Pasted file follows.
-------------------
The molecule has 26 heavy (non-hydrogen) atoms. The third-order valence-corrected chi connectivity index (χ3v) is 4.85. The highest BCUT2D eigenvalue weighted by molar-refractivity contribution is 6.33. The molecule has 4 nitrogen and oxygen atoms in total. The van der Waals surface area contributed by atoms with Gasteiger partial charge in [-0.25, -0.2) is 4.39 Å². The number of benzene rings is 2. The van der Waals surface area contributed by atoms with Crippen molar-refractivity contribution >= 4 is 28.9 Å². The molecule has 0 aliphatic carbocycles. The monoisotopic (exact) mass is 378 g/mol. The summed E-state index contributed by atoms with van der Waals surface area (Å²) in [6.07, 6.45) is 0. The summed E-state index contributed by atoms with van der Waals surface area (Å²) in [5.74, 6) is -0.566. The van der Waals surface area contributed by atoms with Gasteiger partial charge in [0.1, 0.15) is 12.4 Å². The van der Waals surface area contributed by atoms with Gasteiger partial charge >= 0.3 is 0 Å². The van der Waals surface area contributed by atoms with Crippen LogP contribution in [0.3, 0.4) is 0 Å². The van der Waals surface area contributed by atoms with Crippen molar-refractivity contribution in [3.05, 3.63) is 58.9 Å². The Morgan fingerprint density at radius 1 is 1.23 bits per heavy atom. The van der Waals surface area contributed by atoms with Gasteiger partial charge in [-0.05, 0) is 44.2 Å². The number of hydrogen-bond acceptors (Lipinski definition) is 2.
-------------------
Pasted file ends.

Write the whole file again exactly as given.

The molecule has 26 heavy (non-hydrogen) atoms. The third-order valence-corrected chi connectivity index (χ3v) is 4.85. The highest BCUT2D eigenvalue weighted by molar-refractivity contribution is 6.33. The molecule has 4 nitrogen and oxygen atoms in total. The van der Waals surface area contributed by atoms with Gasteiger partial charge in [-0.25, -0.2) is 4.39 Å². The number of benzene rings is 2. The van der Waals surface area contributed by atoms with Crippen molar-refractivity contribution >= 4 is 28.9 Å². The molecule has 0 aliphatic carbocycles. The monoisotopic (exact) mass is 378 g/mol. The summed E-state index contributed by atoms with van der Waals surface area (Å²) in [6.07, 6.45) is 0. The summed E-state index contributed by atoms with van der Waals surface area (Å²) in [5.74, 6) is -0.566. The van der Waals surface area contributed by atoms with Gasteiger partial charge in [0.1, 0.15) is 12.4 Å². The van der Waals surface area contributed by atoms with Gasteiger partial charge >= 0.3 is 0 Å². The van der Waals surface area contributed by atoms with Crippen LogP contribution in [0.3, 0.4) is 0 Å². The van der Waals surface area contributed by atoms with Crippen molar-refractivity contribution in [3.05, 3.63) is 58.9 Å². The Morgan fingerprint density at radius 1 is 1.23 bits per heavy atom. The van der Waals surface area contributed by atoms with Gasteiger partial charge in [-0.05, 0) is 44.2 Å². The number of hydrogen-bond acceptors (Lipinski definition) is 2.